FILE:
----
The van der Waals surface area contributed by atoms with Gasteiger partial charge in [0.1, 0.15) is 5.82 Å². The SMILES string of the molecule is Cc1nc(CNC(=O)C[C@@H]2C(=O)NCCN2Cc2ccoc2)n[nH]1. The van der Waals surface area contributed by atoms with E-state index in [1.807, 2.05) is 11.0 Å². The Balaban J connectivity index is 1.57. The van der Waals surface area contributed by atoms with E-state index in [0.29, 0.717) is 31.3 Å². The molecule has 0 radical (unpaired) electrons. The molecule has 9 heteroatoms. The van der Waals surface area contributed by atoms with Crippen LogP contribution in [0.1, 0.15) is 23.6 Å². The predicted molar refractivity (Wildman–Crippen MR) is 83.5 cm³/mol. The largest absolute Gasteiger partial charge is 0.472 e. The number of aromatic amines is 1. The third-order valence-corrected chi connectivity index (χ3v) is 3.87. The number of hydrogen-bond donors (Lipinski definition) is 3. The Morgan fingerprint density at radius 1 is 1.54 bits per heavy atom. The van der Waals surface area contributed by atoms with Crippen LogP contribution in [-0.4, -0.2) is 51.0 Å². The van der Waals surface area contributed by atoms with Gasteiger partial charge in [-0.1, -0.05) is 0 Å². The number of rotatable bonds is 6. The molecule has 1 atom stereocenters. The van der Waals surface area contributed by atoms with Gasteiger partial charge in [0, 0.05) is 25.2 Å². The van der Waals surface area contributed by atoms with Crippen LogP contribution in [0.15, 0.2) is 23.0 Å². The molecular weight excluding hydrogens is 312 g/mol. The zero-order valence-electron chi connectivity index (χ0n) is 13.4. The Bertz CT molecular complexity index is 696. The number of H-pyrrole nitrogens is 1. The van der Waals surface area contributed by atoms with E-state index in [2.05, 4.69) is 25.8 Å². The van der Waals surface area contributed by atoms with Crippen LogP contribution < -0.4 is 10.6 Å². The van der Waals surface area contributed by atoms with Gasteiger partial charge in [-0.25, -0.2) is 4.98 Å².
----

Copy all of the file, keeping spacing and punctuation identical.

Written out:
The van der Waals surface area contributed by atoms with Gasteiger partial charge in [0.1, 0.15) is 5.82 Å². The SMILES string of the molecule is Cc1nc(CNC(=O)C[C@@H]2C(=O)NCCN2Cc2ccoc2)n[nH]1. The van der Waals surface area contributed by atoms with E-state index in [1.807, 2.05) is 11.0 Å². The Balaban J connectivity index is 1.57. The van der Waals surface area contributed by atoms with E-state index in [0.29, 0.717) is 31.3 Å². The molecule has 0 radical (unpaired) electrons. The molecule has 9 heteroatoms. The van der Waals surface area contributed by atoms with Crippen LogP contribution in [0.1, 0.15) is 23.6 Å². The predicted molar refractivity (Wildman–Crippen MR) is 83.5 cm³/mol. The largest absolute Gasteiger partial charge is 0.472 e. The number of aromatic amines is 1. The third-order valence-corrected chi connectivity index (χ3v) is 3.87. The number of hydrogen-bond donors (Lipinski definition) is 3. The Morgan fingerprint density at radius 1 is 1.54 bits per heavy atom. The van der Waals surface area contributed by atoms with Crippen LogP contribution in [-0.4, -0.2) is 51.0 Å². The van der Waals surface area contributed by atoms with Gasteiger partial charge in [-0.1, -0.05) is 0 Å². The number of rotatable bonds is 6. The molecule has 1 atom stereocenters. The van der Waals surface area contributed by atoms with Gasteiger partial charge in [0, 0.05) is 25.2 Å². The van der Waals surface area contributed by atoms with Crippen LogP contribution in [0.15, 0.2) is 23.0 Å². The molecular weight excluding hydrogens is 312 g/mol. The zero-order valence-electron chi connectivity index (χ0n) is 13.4. The Bertz CT molecular complexity index is 696. The number of H-pyrrole nitrogens is 1. The van der Waals surface area contributed by atoms with E-state index in [2.05, 4.69) is 25.8 Å². The van der Waals surface area contributed by atoms with Crippen LogP contribution < -0.4 is 10.6 Å². The van der Waals surface area contributed by atoms with Gasteiger partial charge in [-0.25, -0.2) is 4.98 Å².